Many "active" carnivorous plants require vast stores of energy to trap insects, while "passive" species tend to wait until insects get trapped of their own accord. But Nepenthes gracilis -- an unusual species of pitcher plant-- has other ideas: it uses the energy of raindrops to fling ants into its jug-shaped leaves.
How does it work? Nepenthes gracilis has a particularly rigid "lid" to its pitcher (compared to other related species). This means that when a raindrop strikes the lid, it turns into a vibrating springboard that launches any onboard ants into its maw (and the digestive juices waiting therein). Further, this plant's lid has special wax crystals that reduce friction-- making it harder for ants to hold on.
Because N. gracilis uses an external power source, it achieves velocities that are an order of magnitude faster than the iconic "jaws" of Venus flytraps or the sundew's catapult tentacles. The tip of the lid moves at a staggering 1.5 m/s.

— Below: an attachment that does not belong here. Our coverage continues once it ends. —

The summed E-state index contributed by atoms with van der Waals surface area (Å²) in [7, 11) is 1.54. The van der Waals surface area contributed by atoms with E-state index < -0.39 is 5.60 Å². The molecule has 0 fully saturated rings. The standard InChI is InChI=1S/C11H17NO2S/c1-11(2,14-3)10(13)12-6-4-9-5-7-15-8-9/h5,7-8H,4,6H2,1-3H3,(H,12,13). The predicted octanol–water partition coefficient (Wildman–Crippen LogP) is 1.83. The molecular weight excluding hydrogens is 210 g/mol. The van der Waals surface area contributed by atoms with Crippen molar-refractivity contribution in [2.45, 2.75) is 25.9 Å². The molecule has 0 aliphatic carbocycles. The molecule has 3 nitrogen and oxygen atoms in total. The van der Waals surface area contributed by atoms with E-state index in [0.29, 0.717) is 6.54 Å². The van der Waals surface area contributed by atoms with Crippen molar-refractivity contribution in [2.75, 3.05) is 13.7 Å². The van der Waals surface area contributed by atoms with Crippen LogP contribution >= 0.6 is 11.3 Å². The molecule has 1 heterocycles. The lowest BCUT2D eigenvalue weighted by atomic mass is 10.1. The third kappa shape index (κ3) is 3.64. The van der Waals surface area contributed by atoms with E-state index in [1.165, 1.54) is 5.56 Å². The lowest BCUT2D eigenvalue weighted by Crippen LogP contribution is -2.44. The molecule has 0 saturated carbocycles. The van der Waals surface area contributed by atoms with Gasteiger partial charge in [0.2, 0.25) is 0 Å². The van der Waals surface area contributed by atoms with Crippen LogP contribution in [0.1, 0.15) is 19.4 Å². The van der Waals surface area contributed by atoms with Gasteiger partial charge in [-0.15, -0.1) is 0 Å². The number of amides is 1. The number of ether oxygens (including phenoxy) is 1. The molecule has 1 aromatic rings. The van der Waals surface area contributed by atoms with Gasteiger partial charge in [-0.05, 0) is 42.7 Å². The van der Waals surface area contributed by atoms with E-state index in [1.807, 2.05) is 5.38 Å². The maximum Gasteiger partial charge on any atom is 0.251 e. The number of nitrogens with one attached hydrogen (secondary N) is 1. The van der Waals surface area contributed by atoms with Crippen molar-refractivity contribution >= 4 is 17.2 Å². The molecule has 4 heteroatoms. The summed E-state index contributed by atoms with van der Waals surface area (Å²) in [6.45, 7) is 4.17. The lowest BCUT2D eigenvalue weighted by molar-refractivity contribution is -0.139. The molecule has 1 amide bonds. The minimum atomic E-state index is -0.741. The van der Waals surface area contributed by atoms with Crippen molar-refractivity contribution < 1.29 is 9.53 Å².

This study joins a growing body of work that overtunrs classic notions about carnivorous pants. Just in the past few years, we've seen
- a pitcher plant that "talks" to bats to entice them to spend the night in the pitcher (and give the pant nutritious guano)
- genome sequencing of the Venus flytrap, indicating that "the plant may have imported from its insect prey nerve-related genes that in turn allowed the plant’s trapping mechanism to shut faster."
- at least nine independent origins of carnivory in plant species between 8 and 72 million years ago.
What will we find next?
A carnivorous pitcher plant uses power from falling raindrops to fling ants to their doom, biologists have discovered. The team, from the University of Bristol, found that raindrops kick off very fast vibrations in the lid of the plant's jug-shaped leaves. This propels ants from the lid into the pitcher trap below, where they drown and are consumed by digestive juices. The findings, published in the journal PNAS, are based on high-speed cameras and laser vibration measurements.